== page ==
If you are in or around Cheltenham, I am doing a few events at the science festival there this weekend, including some seances and a talk with Jon Ronson.  Hope you can make it.

As I said at the beginning of the week,  I have a rare set of 1960s magic magazines on Ebay right now – details here.  I noticed that one of the magazines has a neat puzzle in it, so it seemed appropriate to use as the basis for this week’s puzzle….

A friend of mine has £100 in a bank account.  Whenever he takes out money he records how much he has taken out and the balance.  Here are his accounts for last week….

WITHDRAWN                                BALANCE

40                                                      60
30                                                      30
20                                                      10
9                                                        1
1                                                         0

There is one small problem – the WITHDRAWN column adds up to 100, but the BALANCE column adds up to 101 – how can this be the case?

As ever, please do NOT post your solutions, but do feel free to say if you have solved it and how long it took.  Answer on Monday.

I have produced an ebook containing 101 of the previous Friday Puzzles! It is called PUZZLED and is available for the Kindle (UK here and USA here) and on the iBookstore (UK here in the USA here). You can try 101 of the puzzles for free here.


  1. This seems like an overly simplified version of the 3 men checking into a hotel and 30 doesn’t equal 29 problem.

    1. OK, I missed that, but as I mentioned, the book I have is from the 50s, and I’m guessing it was old even then

  2. Can I not leave a comment as a guest?

    This seems like an overly simplified version of the 3 men checking into a hotel and 30 doesn’t equal 29 riddle.

  3. Often I struggle for hours with these questions, today’s was so easy, it took the time it took to read the question.

  4. Less of a puzzle (it isn’t one) – more of (yet) another advert for Richard’s various financial exploits!

  5. 0.05 milliseconds, look at the size of my d***!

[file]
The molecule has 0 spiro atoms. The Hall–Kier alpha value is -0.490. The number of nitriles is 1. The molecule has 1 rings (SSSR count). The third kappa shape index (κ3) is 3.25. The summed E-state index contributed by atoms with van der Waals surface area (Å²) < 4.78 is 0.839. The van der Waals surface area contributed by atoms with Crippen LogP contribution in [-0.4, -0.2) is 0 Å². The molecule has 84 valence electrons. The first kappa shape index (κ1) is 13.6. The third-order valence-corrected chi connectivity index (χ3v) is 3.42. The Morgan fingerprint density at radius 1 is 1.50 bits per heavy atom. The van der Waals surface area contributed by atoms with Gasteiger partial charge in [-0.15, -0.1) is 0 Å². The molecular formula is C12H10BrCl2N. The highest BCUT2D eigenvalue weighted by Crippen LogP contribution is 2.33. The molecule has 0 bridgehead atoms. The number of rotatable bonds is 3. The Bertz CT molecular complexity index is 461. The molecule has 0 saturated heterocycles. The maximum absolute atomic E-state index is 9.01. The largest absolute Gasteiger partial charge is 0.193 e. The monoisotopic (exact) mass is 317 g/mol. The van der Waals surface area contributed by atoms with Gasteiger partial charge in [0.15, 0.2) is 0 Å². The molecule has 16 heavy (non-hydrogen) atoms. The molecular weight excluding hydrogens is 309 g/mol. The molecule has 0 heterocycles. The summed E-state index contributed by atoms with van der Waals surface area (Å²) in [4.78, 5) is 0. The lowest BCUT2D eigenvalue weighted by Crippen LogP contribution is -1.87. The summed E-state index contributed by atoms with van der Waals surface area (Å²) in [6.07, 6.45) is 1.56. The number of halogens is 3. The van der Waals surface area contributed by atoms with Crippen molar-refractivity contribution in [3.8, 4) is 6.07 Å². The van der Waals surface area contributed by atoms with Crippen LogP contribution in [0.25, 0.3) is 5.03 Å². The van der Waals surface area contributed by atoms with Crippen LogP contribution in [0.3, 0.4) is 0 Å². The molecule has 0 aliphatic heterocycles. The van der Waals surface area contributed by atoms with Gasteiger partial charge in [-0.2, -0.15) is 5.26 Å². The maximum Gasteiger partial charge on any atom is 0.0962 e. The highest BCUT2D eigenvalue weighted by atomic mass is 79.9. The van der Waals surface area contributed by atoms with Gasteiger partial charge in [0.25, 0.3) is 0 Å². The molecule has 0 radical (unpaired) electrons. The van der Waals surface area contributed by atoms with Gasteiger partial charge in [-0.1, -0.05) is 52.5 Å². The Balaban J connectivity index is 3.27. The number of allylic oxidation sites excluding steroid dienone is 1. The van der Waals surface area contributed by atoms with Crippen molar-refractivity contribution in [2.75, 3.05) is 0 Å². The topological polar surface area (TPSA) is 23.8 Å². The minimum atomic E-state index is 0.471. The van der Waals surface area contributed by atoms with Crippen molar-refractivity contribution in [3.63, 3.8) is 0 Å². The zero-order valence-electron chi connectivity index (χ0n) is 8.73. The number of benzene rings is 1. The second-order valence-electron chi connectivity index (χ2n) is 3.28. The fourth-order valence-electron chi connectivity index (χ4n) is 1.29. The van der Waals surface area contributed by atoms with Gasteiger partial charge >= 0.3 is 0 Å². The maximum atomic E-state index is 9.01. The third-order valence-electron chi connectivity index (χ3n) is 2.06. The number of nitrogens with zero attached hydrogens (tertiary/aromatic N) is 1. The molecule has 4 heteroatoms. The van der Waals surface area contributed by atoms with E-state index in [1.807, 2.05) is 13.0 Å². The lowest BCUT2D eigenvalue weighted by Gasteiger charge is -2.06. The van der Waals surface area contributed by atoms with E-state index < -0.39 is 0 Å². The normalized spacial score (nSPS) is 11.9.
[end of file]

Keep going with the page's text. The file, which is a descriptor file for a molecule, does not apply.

Although the willy waving now seems to be more focussed how quick people can reply with a fatuous comment rather than how long they claim it took them to solve the puzzle/book advert.

    Next Friday I’m getting up an hour earlier.

    1. It’s not the fact that they’re posting their times so much as the fact that so many answers always seem to range from “instantly” to “5 seconds.” Admittedly, some of them (today’s, for instance), can be solved that fast if one has an idea of what the “trick” is, but I have a suspicion that there’s also a lot of exaggeration going on.

  6. Well I’m so clever that upon seeing that Richard had put a set of The Cauldron on EBay FOUR DAYS AGO, I anticipated that he would be using a puzzle from one of them for his Friday puzzle feature. I quickly managed to get hold of the set, and researched each until I selected this very puzzle. I instantly knew the answer with just the most casual of glances at it. I did all this while simultaneously wrestling a lion and learning Cantonese (it was a Monday after all). I would have posted this earlier of course but I was just finishing giving my wife her fifth orgasm of the day. So I guess I did the puzzle in approximately MINUS FOUR DAYS. Now when one of you maggots can claim this, I’ll look you in the eye and salute you like the man I am, but till then, keep trying.

    1. Except that it’s much older than any issue of The Cauldron. I have it in a book by Martin Gardner from the 50s. In fact, I have seen several of these puzzles in that book

    1. Ok, so it’s now at 101. Do some more transactions and make it add up to 100. This will be interesting.

    2. Obviously if it’s already 101 it can’t become any less, but the statement was “never”.

      1 99
      98 1
      1 0
      100 100

    3. Yes, however many times you change the balance, it will NEVER add up to 100.

      Hope this helps.

    4. If you only withdraw money as specified in the puzzle then the withdrawn column will ALWAYS add up to the amount withdrawn. Even if you do not then both columns can still add to 100, your point is irrelevant and wrong.


  7. *blink* As others have said, there’s no puzzle in the maths. The puzzle is really “why do you expect a £100 answer, and therefore why are you asking why it’s not £100?”

  8. That was a rubbish maths puzzle. Here is a much better one:

    Three guests check into a hotel room. The clerk says the bill is $30, so each guest pays $10. Later the clerk realizes the bill should only be $25. To rectify this, he gives the bellhop $5 to return to the guests. On the way to the room, the bellhop realizes that he cannot divide the money equally. As the guests didn’t know the total of the revised bill, the bellhop decides to just give each guest $1 and keep $2 for himself.